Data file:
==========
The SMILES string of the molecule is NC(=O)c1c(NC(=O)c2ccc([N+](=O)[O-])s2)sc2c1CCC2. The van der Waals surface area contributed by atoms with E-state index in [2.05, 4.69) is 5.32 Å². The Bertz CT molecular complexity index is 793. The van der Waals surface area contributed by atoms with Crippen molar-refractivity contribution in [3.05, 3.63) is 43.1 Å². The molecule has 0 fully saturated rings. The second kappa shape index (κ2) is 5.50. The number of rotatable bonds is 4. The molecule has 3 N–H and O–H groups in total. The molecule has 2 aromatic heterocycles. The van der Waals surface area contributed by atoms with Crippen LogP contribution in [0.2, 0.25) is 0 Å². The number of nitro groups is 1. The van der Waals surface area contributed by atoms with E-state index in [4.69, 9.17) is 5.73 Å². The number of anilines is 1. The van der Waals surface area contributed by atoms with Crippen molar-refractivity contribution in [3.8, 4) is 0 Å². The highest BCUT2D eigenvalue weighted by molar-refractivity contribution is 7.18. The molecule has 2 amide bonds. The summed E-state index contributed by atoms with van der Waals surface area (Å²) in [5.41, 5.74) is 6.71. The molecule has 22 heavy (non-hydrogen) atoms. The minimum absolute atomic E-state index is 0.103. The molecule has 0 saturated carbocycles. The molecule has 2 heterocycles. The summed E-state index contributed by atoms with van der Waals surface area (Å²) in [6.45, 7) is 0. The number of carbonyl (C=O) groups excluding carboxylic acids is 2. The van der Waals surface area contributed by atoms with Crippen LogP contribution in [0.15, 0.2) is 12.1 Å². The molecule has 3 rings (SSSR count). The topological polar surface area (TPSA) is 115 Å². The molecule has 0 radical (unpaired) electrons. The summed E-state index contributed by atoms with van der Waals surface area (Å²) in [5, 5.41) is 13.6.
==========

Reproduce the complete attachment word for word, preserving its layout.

The SMILES string of the molecule is NC(=O)c1c(NC(=O)c2ccc([N+](=O)[O-])s2)sc2c1CCC2. The van der Waals surface area contributed by atoms with E-state index in [2.05, 4.69) is 5.32 Å². The Bertz CT molecular complexity index is 793. The van der Waals surface area contributed by atoms with Crippen molar-refractivity contribution in [3.05, 3.63) is 43.1 Å². The molecule has 0 fully saturated rings. The second kappa shape index (κ2) is 5.50. The number of rotatable bonds is 4. The molecule has 3 N–H and O–H groups in total. The molecule has 2 aromatic heterocycles. The van der Waals surface area contributed by atoms with Crippen LogP contribution in [0.2, 0.25) is 0 Å². The number of nitro groups is 1. The van der Waals surface area contributed by atoms with E-state index in [4.69, 9.17) is 5.73 Å². The number of anilines is 1. The van der Waals surface area contributed by atoms with Crippen molar-refractivity contribution in [3.8, 4) is 0 Å². The highest BCUT2D eigenvalue weighted by molar-refractivity contribution is 7.18. The molecule has 2 amide bonds. The summed E-state index contributed by atoms with van der Waals surface area (Å²) in [5.41, 5.74) is 6.71. The molecule has 22 heavy (non-hydrogen) atoms. The minimum absolute atomic E-state index is 0.103. The molecule has 0 saturated carbocycles. The molecule has 2 heterocycles. The summed E-state index contributed by atoms with van der Waals surface area (Å²) in [6.45, 7) is 0. The number of carbonyl (C=O) groups excluding carboxylic acids is 2. The van der Waals surface area contributed by atoms with Crippen LogP contribution in [0.15, 0.2) is 12.1 Å². The molecule has 3 rings (SSSR count). The topological polar surface area (TPSA) is 115 Å². The molecule has 0 radical (unpaired) electrons. The summed E-state index contributed by atoms with van der Waals surface area (Å²) in [5, 5.41) is 13.6.